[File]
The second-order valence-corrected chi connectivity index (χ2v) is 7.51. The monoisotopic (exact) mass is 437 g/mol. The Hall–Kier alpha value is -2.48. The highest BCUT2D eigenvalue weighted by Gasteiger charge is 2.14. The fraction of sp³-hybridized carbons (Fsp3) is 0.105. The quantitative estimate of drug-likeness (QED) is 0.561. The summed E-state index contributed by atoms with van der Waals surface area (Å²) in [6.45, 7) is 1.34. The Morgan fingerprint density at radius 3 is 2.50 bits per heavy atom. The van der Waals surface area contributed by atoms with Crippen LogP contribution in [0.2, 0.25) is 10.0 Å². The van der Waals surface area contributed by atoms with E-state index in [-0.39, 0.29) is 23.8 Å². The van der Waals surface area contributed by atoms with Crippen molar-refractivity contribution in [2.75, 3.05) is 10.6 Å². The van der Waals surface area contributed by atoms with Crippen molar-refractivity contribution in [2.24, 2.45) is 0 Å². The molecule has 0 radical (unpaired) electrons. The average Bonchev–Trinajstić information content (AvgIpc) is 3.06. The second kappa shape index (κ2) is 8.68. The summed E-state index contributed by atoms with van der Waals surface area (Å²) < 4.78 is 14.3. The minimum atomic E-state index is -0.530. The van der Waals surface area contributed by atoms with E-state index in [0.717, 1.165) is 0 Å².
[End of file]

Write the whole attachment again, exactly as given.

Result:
The second-order valence-corrected chi connectivity index (χ2v) is 7.51. The monoisotopic (exact) mass is 437 g/mol. The Hall–Kier alpha value is -2.48. The highest BCUT2D eigenvalue weighted by Gasteiger charge is 2.14. The fraction of sp³-hybridized carbons (Fsp3) is 0.105. The quantitative estimate of drug-likeness (QED) is 0.561. The summed E-state index contributed by atoms with van der Waals surface area (Å²) in [6.45, 7) is 1.34. The Morgan fingerprint density at radius 3 is 2.50 bits per heavy atom. The van der Waals surface area contributed by atoms with Crippen LogP contribution in [0.2, 0.25) is 10.0 Å². The van der Waals surface area contributed by atoms with E-state index in [-0.39, 0.29) is 23.8 Å². The van der Waals surface area contributed by atoms with Crippen molar-refractivity contribution in [2.75, 3.05) is 10.6 Å². The van der Waals surface area contributed by atoms with Crippen molar-refractivity contribution in [2.24, 2.45) is 0 Å². The molecule has 0 radical (unpaired) electrons. The average Bonchev–Trinajstić information content (AvgIpc) is 3.06. The second kappa shape index (κ2) is 8.68. The summed E-state index contributed by atoms with van der Waals surface area (Å²) < 4.78 is 14.3. The minimum atomic E-state index is -0.530. The van der Waals surface area contributed by atoms with E-state index in [0.717, 1.165) is 0 Å².